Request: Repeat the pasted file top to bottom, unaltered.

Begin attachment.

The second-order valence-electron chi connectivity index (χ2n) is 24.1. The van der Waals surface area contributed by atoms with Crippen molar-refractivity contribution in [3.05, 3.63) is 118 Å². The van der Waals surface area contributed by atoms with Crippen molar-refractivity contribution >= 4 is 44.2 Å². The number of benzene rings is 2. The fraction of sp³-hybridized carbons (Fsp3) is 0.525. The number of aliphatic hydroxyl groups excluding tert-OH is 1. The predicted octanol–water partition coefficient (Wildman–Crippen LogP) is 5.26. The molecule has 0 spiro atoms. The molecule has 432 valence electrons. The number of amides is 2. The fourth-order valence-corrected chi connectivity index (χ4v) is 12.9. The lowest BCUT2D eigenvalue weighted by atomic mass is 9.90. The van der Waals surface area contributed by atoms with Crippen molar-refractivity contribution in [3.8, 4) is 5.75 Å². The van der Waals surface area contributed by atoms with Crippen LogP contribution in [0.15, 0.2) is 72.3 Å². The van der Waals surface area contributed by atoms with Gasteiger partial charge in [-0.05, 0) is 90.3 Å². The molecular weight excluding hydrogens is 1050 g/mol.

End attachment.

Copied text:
The second-order valence-electron chi connectivity index (χ2n) is 24.1. The van der Waals surface area contributed by atoms with Crippen molar-refractivity contribution in [3.05, 3.63) is 118 Å². The van der Waals surface area contributed by atoms with Crippen molar-refractivity contribution >= 4 is 44.2 Å². The number of benzene rings is 2. The fraction of sp³-hybridized carbons (Fsp3) is 0.525. The number of aliphatic hydroxyl groups excluding tert-OH is 1. The predicted octanol–water partition coefficient (Wildman–Crippen LogP) is 5.26. The molecule has 0 spiro atoms. The molecule has 432 valence electrons. The number of amides is 2. The fourth-order valence-corrected chi connectivity index (χ4v) is 12.9. The lowest BCUT2D eigenvalue weighted by atomic mass is 9.90. The van der Waals surface area contributed by atoms with Crippen molar-refractivity contribution in [3.8, 4) is 5.75 Å². The van der Waals surface area contributed by atoms with Crippen LogP contribution in [0.15, 0.2) is 72.3 Å². The van der Waals surface area contributed by atoms with Gasteiger partial charge in [-0.05, 0) is 90.3 Å². The molecular weight excluding hydrogens is 1050 g/mol.